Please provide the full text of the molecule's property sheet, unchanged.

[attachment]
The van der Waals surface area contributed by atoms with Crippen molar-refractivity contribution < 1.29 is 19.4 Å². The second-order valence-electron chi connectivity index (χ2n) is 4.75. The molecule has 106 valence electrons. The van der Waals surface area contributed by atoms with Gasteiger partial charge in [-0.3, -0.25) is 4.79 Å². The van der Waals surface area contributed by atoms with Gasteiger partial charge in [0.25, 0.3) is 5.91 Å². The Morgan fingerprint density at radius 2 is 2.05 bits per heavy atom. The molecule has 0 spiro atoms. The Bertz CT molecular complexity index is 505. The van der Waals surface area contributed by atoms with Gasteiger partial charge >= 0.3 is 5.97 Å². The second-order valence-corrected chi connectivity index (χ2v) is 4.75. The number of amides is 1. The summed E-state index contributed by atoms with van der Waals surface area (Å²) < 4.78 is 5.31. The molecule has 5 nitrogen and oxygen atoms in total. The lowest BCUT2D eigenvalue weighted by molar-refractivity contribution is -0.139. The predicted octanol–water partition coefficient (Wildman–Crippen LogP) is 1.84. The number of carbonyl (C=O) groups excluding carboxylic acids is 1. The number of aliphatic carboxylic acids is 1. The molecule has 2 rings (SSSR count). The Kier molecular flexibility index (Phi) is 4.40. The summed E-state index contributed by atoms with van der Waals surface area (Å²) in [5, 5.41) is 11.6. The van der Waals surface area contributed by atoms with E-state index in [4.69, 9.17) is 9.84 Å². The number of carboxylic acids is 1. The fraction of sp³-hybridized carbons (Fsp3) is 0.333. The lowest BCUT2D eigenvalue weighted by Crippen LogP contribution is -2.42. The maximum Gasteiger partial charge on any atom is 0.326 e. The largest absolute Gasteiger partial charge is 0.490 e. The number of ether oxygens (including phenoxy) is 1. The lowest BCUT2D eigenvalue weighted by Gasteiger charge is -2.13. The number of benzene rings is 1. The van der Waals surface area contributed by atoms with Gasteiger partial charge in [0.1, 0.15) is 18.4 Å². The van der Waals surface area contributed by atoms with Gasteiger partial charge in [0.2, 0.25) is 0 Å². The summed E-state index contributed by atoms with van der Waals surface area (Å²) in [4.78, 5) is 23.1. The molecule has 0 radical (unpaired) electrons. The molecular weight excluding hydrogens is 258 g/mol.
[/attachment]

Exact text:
The van der Waals surface area contributed by atoms with Crippen molar-refractivity contribution < 1.29 is 19.4 Å². The second-order valence-electron chi connectivity index (χ2n) is 4.75. The molecule has 106 valence electrons. The van der Waals surface area contributed by atoms with Gasteiger partial charge in [-0.3, -0.25) is 4.79 Å². The van der Waals surface area contributed by atoms with Gasteiger partial charge in [0.25, 0.3) is 5.91 Å². The Morgan fingerprint density at radius 2 is 2.05 bits per heavy atom. The molecule has 0 spiro atoms. The Bertz CT molecular complexity index is 505. The van der Waals surface area contributed by atoms with Gasteiger partial charge >= 0.3 is 5.97 Å². The second-order valence-corrected chi connectivity index (χ2v) is 4.75. The number of amides is 1. The summed E-state index contributed by atoms with van der Waals surface area (Å²) < 4.78 is 5.31. The molecule has 5 nitrogen and oxygen atoms in total. The lowest BCUT2D eigenvalue weighted by molar-refractivity contribution is -0.139. The predicted octanol–water partition coefficient (Wildman–Crippen LogP) is 1.84. The number of carbonyl (C=O) groups excluding carboxylic acids is 1. The number of aliphatic carboxylic acids is 1. The molecule has 2 rings (SSSR count). The Kier molecular flexibility index (Phi) is 4.40. The summed E-state index contributed by atoms with van der Waals surface area (Å²) in [5, 5.41) is 11.6. The van der Waals surface area contributed by atoms with E-state index in [4.69, 9.17) is 9.84 Å². The number of carboxylic acids is 1. The fraction of sp³-hybridized carbons (Fsp3) is 0.333. The lowest BCUT2D eigenvalue weighted by Crippen LogP contribution is -2.42. The maximum Gasteiger partial charge on any atom is 0.326 e. The largest absolute Gasteiger partial charge is 0.490 e. The number of ether oxygens (including phenoxy) is 1. The lowest BCUT2D eigenvalue weighted by Gasteiger charge is -2.13. The number of benzene rings is 1. The van der Waals surface area contributed by atoms with Gasteiger partial charge in [0.1, 0.15) is 18.4 Å². The van der Waals surface area contributed by atoms with Gasteiger partial charge in [0.2, 0.25) is 0 Å². The summed E-state index contributed by atoms with van der Waals surface area (Å²) in [4.78, 5) is 23.1. The molecule has 0 radical (unpaired) electrons. The molecular weight excluding hydrogens is 258 g/mol.